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'Still smiling and laughing' on Atlantic row

Finish line is in sight for Ocean5 team

Jonathan Ashby

Jonathan Ashby

jonathan.ashby@newburynews.co.uk

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01635 886637

'Still smiling and laughing' on Atlantic row

IT has been almost five weeks since Kevin Gaskell and his Ocean5 team set off on their epic challenge to row across the Atlantic Ocean – and the men are going strong.

The team, which includes Mr Gaskell’s son Matt, is in fourth place in the Talisker Whisky Atlantic Challenge – a 5,000km race from La Gomera in the Canary Islands to Antigua.

Since departing from La Gomera on Thursday, December 12, the team has maintained a gruelling 24-hour relay rowing cycle of two hours on, two hours off for each rower and has around 500km to go.

They are also currently the leading five-man team.

Speaking via a satellite phone, businessman and adventurer Mr Gaskell, 61, from North Sydmonton, said the challenge was “brutal” but that the men were still very positive.

“I’ve just come off two hours of rowing, so I have two hours now to have a nap and get something to eat and then I’m back on,” he said.

“Physically we are very tired – the regime is brutal, but we’re still smiling and laughing.

“It’s an amazing place to be as you can imagine, and we haven’t seen another soul since we left.

“We’re getting a lot of support on social media, which means a lot to us.

“People are sending us really nice messages, and that helps because there are times when you think ‘I can’t do this, I can’t keep going for another 18 days’.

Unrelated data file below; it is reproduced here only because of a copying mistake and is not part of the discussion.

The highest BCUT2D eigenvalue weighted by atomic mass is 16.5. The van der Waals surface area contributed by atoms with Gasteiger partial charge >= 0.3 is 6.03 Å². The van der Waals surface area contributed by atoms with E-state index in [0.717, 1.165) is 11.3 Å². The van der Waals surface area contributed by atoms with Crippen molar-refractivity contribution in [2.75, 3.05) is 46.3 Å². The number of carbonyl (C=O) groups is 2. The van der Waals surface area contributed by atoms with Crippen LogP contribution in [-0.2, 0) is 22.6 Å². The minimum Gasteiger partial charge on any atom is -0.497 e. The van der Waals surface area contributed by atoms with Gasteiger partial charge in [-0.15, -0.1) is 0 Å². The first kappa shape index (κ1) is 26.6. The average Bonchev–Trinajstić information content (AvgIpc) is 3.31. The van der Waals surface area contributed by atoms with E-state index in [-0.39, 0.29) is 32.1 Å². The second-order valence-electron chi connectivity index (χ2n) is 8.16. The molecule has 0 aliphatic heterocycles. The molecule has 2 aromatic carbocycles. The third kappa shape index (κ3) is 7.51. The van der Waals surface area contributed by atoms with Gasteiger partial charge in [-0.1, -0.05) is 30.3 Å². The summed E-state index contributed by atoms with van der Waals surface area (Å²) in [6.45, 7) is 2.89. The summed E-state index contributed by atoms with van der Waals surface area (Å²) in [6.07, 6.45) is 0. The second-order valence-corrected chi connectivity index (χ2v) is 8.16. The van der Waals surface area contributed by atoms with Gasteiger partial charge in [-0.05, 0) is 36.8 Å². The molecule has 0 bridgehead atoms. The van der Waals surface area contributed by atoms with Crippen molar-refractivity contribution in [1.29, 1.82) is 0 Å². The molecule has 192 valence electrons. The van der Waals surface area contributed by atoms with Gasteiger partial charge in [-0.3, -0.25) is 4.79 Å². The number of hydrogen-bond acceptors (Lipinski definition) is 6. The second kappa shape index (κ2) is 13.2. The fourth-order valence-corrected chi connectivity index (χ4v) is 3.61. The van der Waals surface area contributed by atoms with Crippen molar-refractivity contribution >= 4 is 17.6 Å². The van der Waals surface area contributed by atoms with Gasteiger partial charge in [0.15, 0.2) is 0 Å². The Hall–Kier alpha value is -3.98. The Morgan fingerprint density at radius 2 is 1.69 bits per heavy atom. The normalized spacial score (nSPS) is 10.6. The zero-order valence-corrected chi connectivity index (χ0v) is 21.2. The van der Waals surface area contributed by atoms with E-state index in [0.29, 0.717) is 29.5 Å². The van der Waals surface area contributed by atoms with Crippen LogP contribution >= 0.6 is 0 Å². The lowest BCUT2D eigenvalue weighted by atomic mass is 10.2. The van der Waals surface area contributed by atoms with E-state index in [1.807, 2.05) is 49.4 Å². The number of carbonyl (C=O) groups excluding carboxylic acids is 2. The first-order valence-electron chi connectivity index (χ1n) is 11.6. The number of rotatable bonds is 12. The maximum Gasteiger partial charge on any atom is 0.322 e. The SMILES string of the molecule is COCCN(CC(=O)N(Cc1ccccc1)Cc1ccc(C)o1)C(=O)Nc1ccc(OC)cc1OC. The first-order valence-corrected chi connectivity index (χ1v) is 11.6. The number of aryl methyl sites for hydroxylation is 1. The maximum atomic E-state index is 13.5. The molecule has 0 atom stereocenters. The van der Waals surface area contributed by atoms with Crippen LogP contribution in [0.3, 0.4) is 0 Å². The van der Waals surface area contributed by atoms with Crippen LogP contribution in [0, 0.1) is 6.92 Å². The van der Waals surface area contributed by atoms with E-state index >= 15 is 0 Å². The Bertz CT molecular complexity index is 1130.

“People are saying we’re inspiring their children and they love what we’re doing, and that makes us feel good that we’re not just shouting into an empty black box.”

Mr Gaskell – who has walked to the North and South Pole as well as climbed some of the world’s tallest mountains – said the team was hoping for windy conditions to push the boat along, but not too rough, having already seen two oars snapped in a storm.

“The conditions aren’t rough enough for us because we have three very good mariners on board and we think we could use the power in the storms to our advantage,” Mr Gaskell said.

“On the first Friday we tried to use the power of a storm and it was too powerful.

“We got a right battering, and two of our carbon-fibre oars – which are designed to take tonnes and tonnes – were snapped in our hands.

“That showed us the power we were facing, but we had two spares so away we went.

“I haven’t had one moment of fear – there is some trepidation when we’re sideswiped by 500 tonnes of water, but the boat has been phenomenal.

“We’ll just keep going.”

The Ocean5 team is raising money for Plastic Soup Foundation – a charity targeting plastic pollution at source by preventing it from entering the environment and the ocean.

To donate, visit https://www.gofundme.com/the-ocean-5/donate

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